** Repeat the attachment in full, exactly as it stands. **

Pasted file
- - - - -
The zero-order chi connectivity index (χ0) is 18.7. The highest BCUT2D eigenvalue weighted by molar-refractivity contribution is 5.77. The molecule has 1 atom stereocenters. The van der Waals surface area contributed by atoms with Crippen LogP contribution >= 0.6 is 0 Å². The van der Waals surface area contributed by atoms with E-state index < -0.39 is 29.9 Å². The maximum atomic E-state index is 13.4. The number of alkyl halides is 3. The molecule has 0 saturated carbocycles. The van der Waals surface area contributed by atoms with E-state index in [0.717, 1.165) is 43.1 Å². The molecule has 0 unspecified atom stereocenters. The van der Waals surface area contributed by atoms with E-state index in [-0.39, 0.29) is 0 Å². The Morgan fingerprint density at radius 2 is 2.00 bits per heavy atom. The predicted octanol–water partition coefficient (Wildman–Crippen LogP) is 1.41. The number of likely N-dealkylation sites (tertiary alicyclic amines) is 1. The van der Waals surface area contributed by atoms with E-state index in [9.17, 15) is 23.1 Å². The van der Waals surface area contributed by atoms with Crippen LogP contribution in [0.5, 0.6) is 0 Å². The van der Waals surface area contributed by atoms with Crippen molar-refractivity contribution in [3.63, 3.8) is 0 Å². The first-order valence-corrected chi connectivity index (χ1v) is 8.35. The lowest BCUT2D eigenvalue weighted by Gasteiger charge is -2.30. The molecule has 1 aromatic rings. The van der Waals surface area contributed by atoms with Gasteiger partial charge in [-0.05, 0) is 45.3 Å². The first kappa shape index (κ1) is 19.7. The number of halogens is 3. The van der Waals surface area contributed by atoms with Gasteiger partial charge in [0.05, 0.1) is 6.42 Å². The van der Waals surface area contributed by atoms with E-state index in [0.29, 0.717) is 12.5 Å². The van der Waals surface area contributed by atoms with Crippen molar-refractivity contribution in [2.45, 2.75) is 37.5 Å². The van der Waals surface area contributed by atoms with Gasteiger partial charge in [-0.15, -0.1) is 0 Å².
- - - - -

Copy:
The zero-order chi connectivity index (χ0) is 18.7. The highest BCUT2D eigenvalue weighted by molar-refractivity contribution is 5.77. The molecule has 1 atom stereocenters. The van der Waals surface area contributed by atoms with Crippen LogP contribution >= 0.6 is 0 Å². The van der Waals surface area contributed by atoms with E-state index < -0.39 is 29.9 Å². The maximum atomic E-state index is 13.4. The number of alkyl halides is 3. The molecule has 0 saturated carbocycles. The van der Waals surface area contributed by atoms with E-state index in [0.717, 1.165) is 43.1 Å². The molecule has 0 unspecified atom stereocenters. The van der Waals surface area contributed by atoms with E-state index in [-0.39, 0.29) is 0 Å². The Morgan fingerprint density at radius 2 is 2.00 bits per heavy atom. The predicted octanol–water partition coefficient (Wildman–Crippen LogP) is 1.41. The number of likely N-dealkylation sites (tertiary alicyclic amines) is 1. The van der Waals surface area contributed by atoms with E-state index in [9.17, 15) is 23.1 Å². The van der Waals surface area contributed by atoms with Crippen LogP contribution in [0.5, 0.6) is 0 Å². The van der Waals surface area contributed by atoms with Crippen molar-refractivity contribution in [3.63, 3.8) is 0 Å². The first-order valence-corrected chi connectivity index (χ1v) is 8.35. The lowest BCUT2D eigenvalue weighted by Gasteiger charge is -2.30. The molecule has 1 aromatic rings. The van der Waals surface area contributed by atoms with Gasteiger partial charge in [-0.05, 0) is 45.3 Å². The first kappa shape index (κ1) is 19.7. The number of halogens is 3. The van der Waals surface area contributed by atoms with Gasteiger partial charge in [0.05, 0.1) is 6.42 Å². The van der Waals surface area contributed by atoms with E-state index in [0.29, 0.717) is 12.5 Å². The van der Waals surface area contributed by atoms with Crippen molar-refractivity contribution in [2.45, 2.75) is 37.5 Å². The van der Waals surface area contributed by atoms with Gasteiger partial charge in [-0.15, -0.1) is 0 Å².